Stormzy: This Is What I Mean – spirituality takes centre stage on the artist's new album

<span class="caption">Stormzy performs during the 56th Montreux Jazz Festival.</span> <span class="attribution"><a class="link " href="https://epaimages.com/search.pp#" rel="nofollow noopener" target="_blank" data-ylk="slk:Gabriel Monnet">Gabriel Monnet</a></span>
Stormzy performs during the 56th Montreux Jazz Festival. Gabriel Monnet

From the beginning of his career, Stormzy has unapologetically shared his spiritual journey as a central part of his artistry. On his latest album, This Is What I Mean, Stormzy fuses his spiritual worldview with the day to day issues that are most important to him.

Songs such as Give It To The Water and Holy Spirit continue his conversations about faith in his music.

Stormzy is not alone in making art at the crossroads of popular culture and religion. Other contemporary examples include artists such as Dave and Chance the Rapper. Despite the decline in commitment to organised religion in the UK, religious symbols, ideas and themes remain present in popular music.

The decline of Christianity

Between 2011 and 2021, the number of people in England and Wales stating they have “no religion” increased from 25% to 37%.

Recent census data also shows that for the first time, less than half the population now describe themselves as Christians. This change could be interpreted as reflecting a lack of commitment to spirituality in society, or disenchantment.

Disenchantment is a term popularised by the sociologist Max Weber. It describes the western world predicted to exist once science and rationality dissolve the need for spiritual and religious beliefs. An enchanted worldview, meanwhile, is open to the existence of a spiritual realm.

The decline in commitment to organised religion does not necessarily equate to a rise in atheism, nor does it automatically indicate an aversion to religion.

In This Is What I Mean, Stormzy works through his spiritual journey without adopting an evangelistic tone. This may carry an appeal to those who are not committed to a tightly organised church but have a curiosity about, or sensitivity to, spiritual matters.

The age of authenticity

Stormzy grew up attending church – his mother was a Pentecostal minister in Streatham, London. He has no hesitation in bringing his team together for prayer before their shows and his songs (though often dealing with everyday issues) contain quotations from the bible.

In Blinded by Your Grace Stormzy (speaking of his relationship to God) states, “it’s not by blood, and it’s not by birth, but oh my God, what a God I serve”. He is indicating that he has been “adopted” by God, a direct reference to John 1:13.

Many of the musicians and singers Stormzy uses come from a church background and he readily uses gospel choirs in his performances. All of these choices reflect the enchanted worldview from which he operates.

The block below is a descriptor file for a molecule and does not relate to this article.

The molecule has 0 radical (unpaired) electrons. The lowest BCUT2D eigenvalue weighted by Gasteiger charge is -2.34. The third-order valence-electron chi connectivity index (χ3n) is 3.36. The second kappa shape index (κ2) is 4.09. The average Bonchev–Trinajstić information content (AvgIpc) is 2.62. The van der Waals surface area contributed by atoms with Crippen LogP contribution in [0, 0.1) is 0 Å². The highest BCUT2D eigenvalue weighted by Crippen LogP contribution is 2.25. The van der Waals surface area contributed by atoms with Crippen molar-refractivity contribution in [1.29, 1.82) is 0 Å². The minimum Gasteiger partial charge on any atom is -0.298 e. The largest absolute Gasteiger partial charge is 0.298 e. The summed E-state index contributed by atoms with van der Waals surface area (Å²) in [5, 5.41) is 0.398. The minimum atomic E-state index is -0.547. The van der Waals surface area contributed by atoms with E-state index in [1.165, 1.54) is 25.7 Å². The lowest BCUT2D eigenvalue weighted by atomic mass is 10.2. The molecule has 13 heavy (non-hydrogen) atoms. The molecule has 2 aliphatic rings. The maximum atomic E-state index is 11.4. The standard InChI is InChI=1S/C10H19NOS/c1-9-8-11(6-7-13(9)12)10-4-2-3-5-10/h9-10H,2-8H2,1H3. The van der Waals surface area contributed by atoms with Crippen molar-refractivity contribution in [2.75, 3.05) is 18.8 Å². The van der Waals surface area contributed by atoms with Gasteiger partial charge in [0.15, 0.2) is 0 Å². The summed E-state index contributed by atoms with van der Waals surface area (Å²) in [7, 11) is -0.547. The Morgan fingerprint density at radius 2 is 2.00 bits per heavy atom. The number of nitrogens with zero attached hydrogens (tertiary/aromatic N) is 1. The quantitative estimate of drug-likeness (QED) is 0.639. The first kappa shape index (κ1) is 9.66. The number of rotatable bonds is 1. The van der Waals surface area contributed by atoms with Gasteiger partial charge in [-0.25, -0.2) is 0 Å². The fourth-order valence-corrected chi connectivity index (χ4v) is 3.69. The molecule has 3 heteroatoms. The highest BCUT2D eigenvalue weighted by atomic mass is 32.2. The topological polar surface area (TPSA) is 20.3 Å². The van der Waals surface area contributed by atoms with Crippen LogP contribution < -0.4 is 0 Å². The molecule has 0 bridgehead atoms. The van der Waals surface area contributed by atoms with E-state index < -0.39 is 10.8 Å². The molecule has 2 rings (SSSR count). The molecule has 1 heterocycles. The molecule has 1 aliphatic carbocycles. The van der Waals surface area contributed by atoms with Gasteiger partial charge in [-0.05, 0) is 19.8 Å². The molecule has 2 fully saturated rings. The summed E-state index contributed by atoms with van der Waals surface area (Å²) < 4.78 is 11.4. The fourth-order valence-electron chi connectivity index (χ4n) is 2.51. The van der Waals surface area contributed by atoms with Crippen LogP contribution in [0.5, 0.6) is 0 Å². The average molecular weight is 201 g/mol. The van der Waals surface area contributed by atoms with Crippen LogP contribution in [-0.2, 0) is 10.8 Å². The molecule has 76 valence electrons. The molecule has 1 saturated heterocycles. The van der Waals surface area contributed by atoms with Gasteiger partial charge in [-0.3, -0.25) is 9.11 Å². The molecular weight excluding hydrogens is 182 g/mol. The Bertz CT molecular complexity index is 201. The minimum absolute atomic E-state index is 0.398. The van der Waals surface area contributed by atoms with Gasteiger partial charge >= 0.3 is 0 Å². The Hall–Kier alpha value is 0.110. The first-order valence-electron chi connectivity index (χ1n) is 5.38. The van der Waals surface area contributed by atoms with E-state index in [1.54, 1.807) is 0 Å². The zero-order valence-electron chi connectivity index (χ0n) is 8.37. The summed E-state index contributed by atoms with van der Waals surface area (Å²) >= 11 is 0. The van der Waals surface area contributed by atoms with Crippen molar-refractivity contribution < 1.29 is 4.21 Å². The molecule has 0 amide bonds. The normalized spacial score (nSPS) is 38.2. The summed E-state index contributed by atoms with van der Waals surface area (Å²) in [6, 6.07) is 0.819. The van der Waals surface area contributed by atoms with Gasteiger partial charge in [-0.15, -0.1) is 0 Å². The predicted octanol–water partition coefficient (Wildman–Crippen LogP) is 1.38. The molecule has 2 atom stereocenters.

But it would be a mistake to assume that Stormzy is positioning himself as a representative of the church because of his overtly Christian spirituality. Instead, through his artistry, Stormzy acknowledges the tension between his spiritual commitment and his own self-confessed shortcomings. In Holy Spirit, he sings, “although I’m far from perfect, I need you [God] to hold me close”.

Stormzy could be considered a representative of what philosopher Charles Taylor has termed The Age of Authenticity. This is the idea that “everyone has their own particular way of being human and you can either be true or untrue to that”.

In an age of authenticity, people seek to find greater spiritual depth than can be offered in a disenchanted world. Instead of conforming to the models imposed by others, each person expresses their humanity (and spiritual commitments) in the way they choose.

The very title of Stormzy’s album, This Is What I Mean, can be interpreted as a reflection of this expressive age of authenticity.

His lyrics about faith are often conversational. “If you knew the burdens, the burdens are so heavy”, he sings on Holy Spirit, “but Lord, you made me ready, to carry all my burdens”. This testimonial style of writing reveals a very personal spiritual journey that Stormzy happens to be sharing with the world through his music.

Cynics may suggest that the continued focus on spiritual issues is similar to the trajectory of some American rappers. Although his behaviour does not appear to be in keeping with the spiritual values he professes, Kanye West has met with much commercial success in his gospel music ventures, indicating that there is a market for this type of music.

But there is nothing to suggest that Stormzy has ulterior motives for foregrounding the spiritual aspects of his music.

Spirituality in a post-Christian era

This Is What I Mean enters UK pop culture at a time when gigs and personal listening through streaming services have become new sites for spiritual experience.

Black and white photo of Stormzy in a t-shirt looking to the sky, his hands outstretched, a microphone in his right.
Stormzy looks to the skies as he performs in Amsterdam in February 2022. Ben Houdijk

The UK is firmly in an era of post-Christianity where belief in God is no longer a default. Instead, multiple avenues for belief are available. Stormzy’s album offers an opportunity (without being preached at by a specific church or religious organisation) to consider an alternative to the disenchanted worldview.

This article is republished from The Conversation under a Creative Commons license. Read the original article.

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Matthew A. Williams does not work for, consult, own shares in or receive funding from any company or organisation that would benefit from this article, and has disclosed no relevant affiliations beyond their academic appointment.